Swimmer’s knee – is a condition arising in the knee joint when the force on it is proceed in valgus direction due to sharp movements of the leg while swimming (especially with breaststroke style). Usually it is occurs like a tension of the medial collateral ligament of the knee. It often causes a pain.
Jumper knee it is so-called patella tendinitis. It often occurs in a high jumpers, basketball and volleyball players. It’s characterized by the pain in the lower part of the patella in place of an attachment of patellar ligament. This syndrome develops due to permanent damage of this area, associated with the absence of recovery and complete healing of trauma.
Biceps tendinitis manifests itself with a pain in front of the shoulder joint, which is enhanced by active movements of the shoulder joint and calms down or absent on passive movements. Usually it is accompanied by local tenderness on palpation over the region of the long head biceps tendon. If the biceps tendinitis is accompanied by myositis – severe muscle soreness bring a large inconvenience to patients.
Patellar bursitis is accompanied by pain, edema and local increase of temperature in the patellar bag (it is closer to the surface than patellar bone). Bursitis is caused by repeated trauma or stress (such like standing on the knees).
Achilles tendinitis (inflammation of the Achilles tendon) is manifested with a pain in the heel, and sometimes pain in the back of the leg. Any flexion of the foot (no matter dorsal flexion or plantar flexion) makes the pain to increase. The most painful area is located at 2-3 cm proximal to the junction of the tendon with the heel bone. The tendon may be edematous and thickened (the most often cause is spondyloarthropathy with the involvement of the peripheral joints – Reiter’s disease or ankylosing spondylitis).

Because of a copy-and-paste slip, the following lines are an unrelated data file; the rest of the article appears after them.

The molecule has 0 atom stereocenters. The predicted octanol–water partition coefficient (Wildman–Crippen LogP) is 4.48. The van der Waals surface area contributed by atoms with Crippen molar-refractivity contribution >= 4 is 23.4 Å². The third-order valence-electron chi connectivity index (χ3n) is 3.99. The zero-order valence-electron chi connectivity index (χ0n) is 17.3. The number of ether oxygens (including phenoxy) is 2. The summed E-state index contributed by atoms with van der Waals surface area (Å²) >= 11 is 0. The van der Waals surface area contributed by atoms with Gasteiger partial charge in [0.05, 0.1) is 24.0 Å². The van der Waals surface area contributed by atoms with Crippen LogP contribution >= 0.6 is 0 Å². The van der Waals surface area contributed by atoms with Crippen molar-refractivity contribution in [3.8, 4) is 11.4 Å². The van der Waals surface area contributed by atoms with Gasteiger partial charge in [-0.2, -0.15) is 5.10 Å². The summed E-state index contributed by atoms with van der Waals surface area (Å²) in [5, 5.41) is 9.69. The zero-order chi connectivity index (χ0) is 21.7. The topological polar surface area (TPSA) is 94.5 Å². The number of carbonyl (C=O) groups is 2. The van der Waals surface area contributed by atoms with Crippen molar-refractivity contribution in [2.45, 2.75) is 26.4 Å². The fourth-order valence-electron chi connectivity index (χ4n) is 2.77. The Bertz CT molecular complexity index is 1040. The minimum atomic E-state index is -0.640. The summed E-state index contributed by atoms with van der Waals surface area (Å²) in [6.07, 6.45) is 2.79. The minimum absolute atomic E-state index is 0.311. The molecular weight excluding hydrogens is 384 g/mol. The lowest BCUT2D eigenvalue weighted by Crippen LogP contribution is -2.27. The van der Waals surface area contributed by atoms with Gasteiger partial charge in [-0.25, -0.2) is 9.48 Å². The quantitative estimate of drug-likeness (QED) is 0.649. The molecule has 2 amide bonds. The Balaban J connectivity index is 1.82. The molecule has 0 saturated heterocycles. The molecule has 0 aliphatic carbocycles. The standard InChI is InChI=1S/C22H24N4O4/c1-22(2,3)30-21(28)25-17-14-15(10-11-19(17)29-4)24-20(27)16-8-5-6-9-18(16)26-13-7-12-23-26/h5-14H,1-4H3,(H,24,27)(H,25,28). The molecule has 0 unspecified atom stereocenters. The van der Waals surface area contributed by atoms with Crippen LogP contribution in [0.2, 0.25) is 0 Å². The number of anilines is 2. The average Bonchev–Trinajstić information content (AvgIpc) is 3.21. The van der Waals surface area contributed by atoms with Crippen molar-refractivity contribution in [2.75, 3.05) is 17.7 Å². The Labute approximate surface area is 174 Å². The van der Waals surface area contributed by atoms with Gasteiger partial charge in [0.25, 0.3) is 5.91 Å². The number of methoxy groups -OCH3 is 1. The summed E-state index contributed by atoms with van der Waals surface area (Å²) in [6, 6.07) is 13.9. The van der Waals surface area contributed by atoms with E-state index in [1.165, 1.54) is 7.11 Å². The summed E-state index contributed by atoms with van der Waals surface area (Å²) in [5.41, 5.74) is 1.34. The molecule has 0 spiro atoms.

Plantar fasciitis or heel spurs anatomically arises from the insertion of the short flexor of fingers, localized at anteromedial edge of the calcaneal tuberosity, some deeper than the insertion of the plantar fascia. Overexertion of one of these structures is considered to give a rise to reactive inflammatory of the bone. Heel spurs forms secondary after the traction of these structures. However, it remains unclear which of the mechanisms is definitely responsible for it. In any case spur is secondary to the strain.
Also there’s a special pathology, as shin splints. It is a overtraining damage caused by chronic traction of periosteum of the tibia. In this case, tibial muscles, or musculus soleus are affected. Shin splints is characterized by gradually starting pain in anteromedial or posteriomedial surface of the tibia. The pain occurs in athletes at the start of the race, it comes down while running and re-amplifies after the race. On palpation tenderness is most severe in posteriomedial edge of the tibia, usually between the middle and lower thirds. Pain increases with dorsal flexion of the foot against resistance.
This information was originally published by WithTrauma.com